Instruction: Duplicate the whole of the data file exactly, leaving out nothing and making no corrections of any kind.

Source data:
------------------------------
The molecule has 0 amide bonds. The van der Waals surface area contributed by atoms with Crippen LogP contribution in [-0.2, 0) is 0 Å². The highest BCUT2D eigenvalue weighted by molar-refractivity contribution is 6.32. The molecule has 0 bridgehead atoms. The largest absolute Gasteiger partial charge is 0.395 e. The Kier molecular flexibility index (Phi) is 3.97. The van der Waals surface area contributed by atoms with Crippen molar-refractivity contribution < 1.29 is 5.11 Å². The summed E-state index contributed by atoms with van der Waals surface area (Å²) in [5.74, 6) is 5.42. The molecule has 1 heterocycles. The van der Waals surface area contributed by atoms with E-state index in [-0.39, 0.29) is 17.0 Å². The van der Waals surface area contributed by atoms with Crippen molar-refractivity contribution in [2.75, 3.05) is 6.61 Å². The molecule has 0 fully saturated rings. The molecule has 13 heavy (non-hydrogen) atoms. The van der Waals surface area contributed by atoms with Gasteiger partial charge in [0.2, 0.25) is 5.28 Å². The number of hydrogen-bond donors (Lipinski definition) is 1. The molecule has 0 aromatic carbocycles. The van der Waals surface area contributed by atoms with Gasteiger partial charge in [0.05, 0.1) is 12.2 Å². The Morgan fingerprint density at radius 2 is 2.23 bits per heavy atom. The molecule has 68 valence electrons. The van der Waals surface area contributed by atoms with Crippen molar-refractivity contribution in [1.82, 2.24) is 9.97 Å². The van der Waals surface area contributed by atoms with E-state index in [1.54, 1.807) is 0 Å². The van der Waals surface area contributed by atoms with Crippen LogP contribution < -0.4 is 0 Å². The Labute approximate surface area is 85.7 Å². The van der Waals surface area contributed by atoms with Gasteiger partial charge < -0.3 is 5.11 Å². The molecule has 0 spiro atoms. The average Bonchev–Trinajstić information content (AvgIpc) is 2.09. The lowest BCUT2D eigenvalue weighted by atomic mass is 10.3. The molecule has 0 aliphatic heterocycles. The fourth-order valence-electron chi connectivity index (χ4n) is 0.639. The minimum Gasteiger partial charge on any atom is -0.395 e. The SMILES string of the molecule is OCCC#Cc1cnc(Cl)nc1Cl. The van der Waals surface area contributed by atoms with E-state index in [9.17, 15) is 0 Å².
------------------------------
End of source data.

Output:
The molecule has 0 amide bonds. The van der Waals surface area contributed by atoms with Crippen LogP contribution in [-0.2, 0) is 0 Å². The highest BCUT2D eigenvalue weighted by molar-refractivity contribution is 6.32. The molecule has 0 bridgehead atoms. The largest absolute Gasteiger partial charge is 0.395 e. The Kier molecular flexibility index (Phi) is 3.97. The van der Waals surface area contributed by atoms with Crippen molar-refractivity contribution < 1.29 is 5.11 Å². The summed E-state index contributed by atoms with van der Waals surface area (Å²) in [5.74, 6) is 5.42. The molecule has 1 heterocycles. The van der Waals surface area contributed by atoms with E-state index in [-0.39, 0.29) is 17.0 Å². The van der Waals surface area contributed by atoms with Crippen molar-refractivity contribution in [2.75, 3.05) is 6.61 Å². The molecule has 0 fully saturated rings. The molecule has 13 heavy (non-hydrogen) atoms. The van der Waals surface area contributed by atoms with Gasteiger partial charge in [0.2, 0.25) is 5.28 Å². The number of hydrogen-bond donors (Lipinski definition) is 1. The molecule has 0 aromatic carbocycles. The van der Waals surface area contributed by atoms with Gasteiger partial charge in [0.05, 0.1) is 12.2 Å². The Morgan fingerprint density at radius 2 is 2.23 bits per heavy atom. The molecule has 68 valence electrons. The van der Waals surface area contributed by atoms with Crippen molar-refractivity contribution in [1.82, 2.24) is 9.97 Å². The van der Waals surface area contributed by atoms with E-state index in [1.54, 1.807) is 0 Å². The van der Waals surface area contributed by atoms with Crippen LogP contribution < -0.4 is 0 Å². The Labute approximate surface area is 85.7 Å². The van der Waals surface area contributed by atoms with Gasteiger partial charge < -0.3 is 5.11 Å². The molecule has 0 spiro atoms. The average Bonchev–Trinajstić information content (AvgIpc) is 2.09. The lowest BCUT2D eigenvalue weighted by atomic mass is 10.3. The molecule has 0 aliphatic heterocycles. The fourth-order valence-electron chi connectivity index (χ4n) is 0.639. The minimum Gasteiger partial charge on any atom is -0.395 e. The SMILES string of the molecule is OCCC#Cc1cnc(Cl)nc1Cl. The van der Waals surface area contributed by atoms with E-state index in [9.17, 15) is 0 Å².